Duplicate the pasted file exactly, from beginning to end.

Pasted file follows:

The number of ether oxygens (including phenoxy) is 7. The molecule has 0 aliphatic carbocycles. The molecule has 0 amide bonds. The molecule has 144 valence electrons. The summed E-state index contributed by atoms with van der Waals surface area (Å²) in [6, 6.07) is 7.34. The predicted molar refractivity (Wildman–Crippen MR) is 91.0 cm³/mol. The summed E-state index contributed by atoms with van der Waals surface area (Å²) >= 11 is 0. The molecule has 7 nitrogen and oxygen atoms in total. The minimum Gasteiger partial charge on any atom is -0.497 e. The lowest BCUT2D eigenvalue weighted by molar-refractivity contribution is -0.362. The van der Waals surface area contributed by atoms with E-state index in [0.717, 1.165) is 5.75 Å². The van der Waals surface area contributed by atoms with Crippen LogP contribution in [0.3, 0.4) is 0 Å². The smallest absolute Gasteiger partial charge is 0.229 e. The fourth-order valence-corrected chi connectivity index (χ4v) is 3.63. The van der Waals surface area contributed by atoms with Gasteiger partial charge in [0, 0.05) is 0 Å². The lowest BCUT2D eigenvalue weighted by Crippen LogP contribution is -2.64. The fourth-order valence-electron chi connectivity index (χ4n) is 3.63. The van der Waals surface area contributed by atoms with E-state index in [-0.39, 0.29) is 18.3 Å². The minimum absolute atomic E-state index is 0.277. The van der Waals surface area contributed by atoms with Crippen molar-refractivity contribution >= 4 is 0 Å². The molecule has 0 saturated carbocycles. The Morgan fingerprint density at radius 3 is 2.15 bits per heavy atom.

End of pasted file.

The number of ether oxygens (including phenoxy) is 7. The molecule has 0 aliphatic carbocycles. The molecule has 0 amide bonds. The molecule has 144 valence electrons. The summed E-state index contributed by atoms with van der Waals surface area (Å²) in [6, 6.07) is 7.34. The predicted molar refractivity (Wildman–Crippen MR) is 91.0 cm³/mol. The summed E-state index contributed by atoms with van der Waals surface area (Å²) >= 11 is 0. The molecule has 7 nitrogen and oxygen atoms in total. The minimum Gasteiger partial charge on any atom is -0.497 e. The lowest BCUT2D eigenvalue weighted by molar-refractivity contribution is -0.362. The van der Waals surface area contributed by atoms with E-state index in [0.717, 1.165) is 5.75 Å². The van der Waals surface area contributed by atoms with Crippen LogP contribution in [0.3, 0.4) is 0 Å². The smallest absolute Gasteiger partial charge is 0.229 e. The fourth-order valence-corrected chi connectivity index (χ4v) is 3.63. The van der Waals surface area contributed by atoms with Gasteiger partial charge in [0, 0.05) is 0 Å². The lowest BCUT2D eigenvalue weighted by Crippen LogP contribution is -2.64. The fourth-order valence-electron chi connectivity index (χ4n) is 3.63. The van der Waals surface area contributed by atoms with E-state index in [-0.39, 0.29) is 18.3 Å². The minimum absolute atomic E-state index is 0.277. The van der Waals surface area contributed by atoms with Crippen molar-refractivity contribution >= 4 is 0 Å². The molecule has 0 saturated carbocycles. The Morgan fingerprint density at radius 3 is 2.15 bits per heavy atom.